Queensland's first social impact bond aims to help children in out-of-home care.
New South Wales has doubled its temp workers under the Coalition — and couldn't justify value for the extra $600m cost. Also, Margaret Crawford has
We recently moved our readers to a new system. You may need to reset your password here to login.
Not a member ? Join here for free.
Forgot your password?
Home News WA state of the service: declining workforce, but strong indicators
Text size :
TAGS Western Australia, WA Public Sector Commission, Mal Wauchope
More redundancies will come in the Western Australian public sector, but the commissioner is happy with job satisfaction and the work that has gone into leadership development.
As the Western Australian bureaucracy prepares to shed another 1500 jobs, figures in a new report reveal the public sector workforce declined by 1.4% over the 12 months to June.
The State of the WA Public Sector report says a year that saw 1000 voluntary redundancies marked the largest decline of any state aside from Queensland and Victoria. But WA leads the country in female participation, the report shows, though it also has the oldest public sector workforce in Australia.
A worsening budget prompted the state government to apply another 1% efficiency dividend to government operations last month. Public sector commissioner Mal Wauchope announced details of a “targeted voluntary separation offer” last week for the 1500 workers “surplus to requirements”.
In his overview of the service, Wauchope says despite fiscal restraint the public sector has “much to be proud of”. The report focuses on benchmarking WA against other jurisdictions, a comparison Wauchope says shows the state in a good light:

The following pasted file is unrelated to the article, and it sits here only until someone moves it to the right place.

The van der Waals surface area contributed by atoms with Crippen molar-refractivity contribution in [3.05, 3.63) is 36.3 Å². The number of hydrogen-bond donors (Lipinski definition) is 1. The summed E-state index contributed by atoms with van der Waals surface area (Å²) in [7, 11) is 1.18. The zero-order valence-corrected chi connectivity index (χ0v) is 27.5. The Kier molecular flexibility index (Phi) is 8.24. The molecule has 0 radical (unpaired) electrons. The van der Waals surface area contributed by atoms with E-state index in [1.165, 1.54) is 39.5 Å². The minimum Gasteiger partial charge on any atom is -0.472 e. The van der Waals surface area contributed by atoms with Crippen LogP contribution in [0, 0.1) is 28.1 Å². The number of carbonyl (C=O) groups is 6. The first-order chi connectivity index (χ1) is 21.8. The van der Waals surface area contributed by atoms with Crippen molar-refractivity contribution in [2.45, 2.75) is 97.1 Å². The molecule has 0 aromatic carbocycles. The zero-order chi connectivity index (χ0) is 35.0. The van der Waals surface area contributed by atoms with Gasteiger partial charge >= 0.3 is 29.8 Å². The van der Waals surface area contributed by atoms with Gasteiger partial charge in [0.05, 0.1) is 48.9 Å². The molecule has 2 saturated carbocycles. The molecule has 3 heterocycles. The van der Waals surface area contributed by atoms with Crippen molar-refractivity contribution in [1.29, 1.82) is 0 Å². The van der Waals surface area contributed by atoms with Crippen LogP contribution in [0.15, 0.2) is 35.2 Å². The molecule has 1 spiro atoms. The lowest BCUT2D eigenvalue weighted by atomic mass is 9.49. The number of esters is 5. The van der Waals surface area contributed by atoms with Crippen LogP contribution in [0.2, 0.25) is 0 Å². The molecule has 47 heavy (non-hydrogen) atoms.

Receive unlimited access, get all the latest public sector news and features, plus The Juice, our daily news update sent direct to your inbox.
The Mandarin is where Australia's public sector leaders discuss their work and the issues faced within modern bureaucracy. Join today to discover the latest in public administration thinking and news from our dedicated reporters, current and former agency heads and senior executives.
Jason Whittaker is managing editor of The Mandarin based in Melbourne. He has written for and edited political, business and culture publications for a decade. He spent two years as editor of sister Private Media publication Crikey.
Read Related Content
Jason Banks has secured his job as head of Western Australia's Department of Environmental Regulation, after acting in the role since July last year.
New South Wales has doubled its temp workers under the Coalition — and couldn't justify value for the extra $600m cost. Also, Margaret Crawford has seven sector-wide tips to consider when procuring and managing contingent labour.